Lead investigator Kerry J. Stewart, a professor of medicine at The Johns Hopkins University School of Medicine in Baltimore, who is also director of clinical and research exercise physiology at The Johns Hopkins Heart and Vascular Institute, studied 60 men and women who weighed an average of 215 pounds at the start of the program.
Being overweight increases the risk of cardiovascular disease, especially if the fat is accumulated in the belly above the waist, Stewart said.
Half of the participants went on a low-carb diet while the others followed a low-fat diet. All took part in moderate exercise and their diets provided a similar amount of calories each day.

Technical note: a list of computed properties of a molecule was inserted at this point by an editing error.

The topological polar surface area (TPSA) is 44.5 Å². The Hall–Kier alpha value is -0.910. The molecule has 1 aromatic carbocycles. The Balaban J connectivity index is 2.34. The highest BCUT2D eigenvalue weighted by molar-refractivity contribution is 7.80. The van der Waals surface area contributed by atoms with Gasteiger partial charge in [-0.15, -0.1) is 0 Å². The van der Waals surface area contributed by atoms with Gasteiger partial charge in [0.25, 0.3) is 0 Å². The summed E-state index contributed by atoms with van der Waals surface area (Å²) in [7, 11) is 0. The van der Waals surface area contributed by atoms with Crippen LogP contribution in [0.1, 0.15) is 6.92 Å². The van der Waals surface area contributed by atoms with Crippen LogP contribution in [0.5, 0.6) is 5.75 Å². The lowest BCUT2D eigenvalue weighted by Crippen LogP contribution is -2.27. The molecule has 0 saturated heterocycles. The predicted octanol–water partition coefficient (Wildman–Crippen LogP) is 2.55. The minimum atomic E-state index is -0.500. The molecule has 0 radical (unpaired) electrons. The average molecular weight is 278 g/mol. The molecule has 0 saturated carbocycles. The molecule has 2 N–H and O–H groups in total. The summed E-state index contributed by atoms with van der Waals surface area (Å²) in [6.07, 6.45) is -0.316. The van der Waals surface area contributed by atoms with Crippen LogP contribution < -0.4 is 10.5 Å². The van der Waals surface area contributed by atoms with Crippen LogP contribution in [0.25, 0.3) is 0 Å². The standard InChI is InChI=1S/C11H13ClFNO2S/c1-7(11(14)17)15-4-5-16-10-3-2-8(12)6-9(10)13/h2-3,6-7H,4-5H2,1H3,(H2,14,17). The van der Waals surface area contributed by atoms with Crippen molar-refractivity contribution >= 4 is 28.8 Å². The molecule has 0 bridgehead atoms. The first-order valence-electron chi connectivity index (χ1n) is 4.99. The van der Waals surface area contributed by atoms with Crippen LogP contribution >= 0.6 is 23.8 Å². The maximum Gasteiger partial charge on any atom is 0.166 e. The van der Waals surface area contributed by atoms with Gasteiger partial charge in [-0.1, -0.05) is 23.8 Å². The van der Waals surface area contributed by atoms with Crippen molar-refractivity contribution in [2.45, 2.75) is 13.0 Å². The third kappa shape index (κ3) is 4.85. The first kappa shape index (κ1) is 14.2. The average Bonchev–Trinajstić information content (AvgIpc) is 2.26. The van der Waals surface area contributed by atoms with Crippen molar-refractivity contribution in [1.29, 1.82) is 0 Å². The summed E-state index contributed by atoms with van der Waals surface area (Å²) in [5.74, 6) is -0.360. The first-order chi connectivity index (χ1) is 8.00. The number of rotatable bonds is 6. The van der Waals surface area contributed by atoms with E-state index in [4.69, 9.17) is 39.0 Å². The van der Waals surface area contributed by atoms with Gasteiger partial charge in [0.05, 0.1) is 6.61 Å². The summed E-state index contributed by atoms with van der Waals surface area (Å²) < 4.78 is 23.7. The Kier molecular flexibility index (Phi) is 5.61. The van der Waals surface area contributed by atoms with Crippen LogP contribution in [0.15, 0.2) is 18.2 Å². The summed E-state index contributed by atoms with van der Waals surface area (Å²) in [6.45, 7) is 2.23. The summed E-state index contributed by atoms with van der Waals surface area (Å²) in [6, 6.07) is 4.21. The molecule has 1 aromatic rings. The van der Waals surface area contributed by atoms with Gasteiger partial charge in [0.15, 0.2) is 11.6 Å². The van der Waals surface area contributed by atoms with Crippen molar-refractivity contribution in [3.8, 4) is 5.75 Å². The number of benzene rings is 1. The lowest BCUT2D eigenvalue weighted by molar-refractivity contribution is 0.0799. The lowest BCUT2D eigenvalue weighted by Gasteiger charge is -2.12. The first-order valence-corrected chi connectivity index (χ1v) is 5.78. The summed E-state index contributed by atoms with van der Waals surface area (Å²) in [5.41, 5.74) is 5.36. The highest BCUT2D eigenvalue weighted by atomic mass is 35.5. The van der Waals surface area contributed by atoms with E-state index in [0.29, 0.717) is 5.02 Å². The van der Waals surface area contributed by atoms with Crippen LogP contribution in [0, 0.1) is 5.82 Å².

In the six-month weight-loss study, the researchers found the more belly fat the participants lost, the better their arteries were able to expand when needed, allowing more blood to flow more freely.
The researchers found participants in the study who were on a low-carb diet lost about 10 pounds more, on average, than those on a low-fat diet.
The findings were presented at the American Heart Association scientific meeting in San Diego.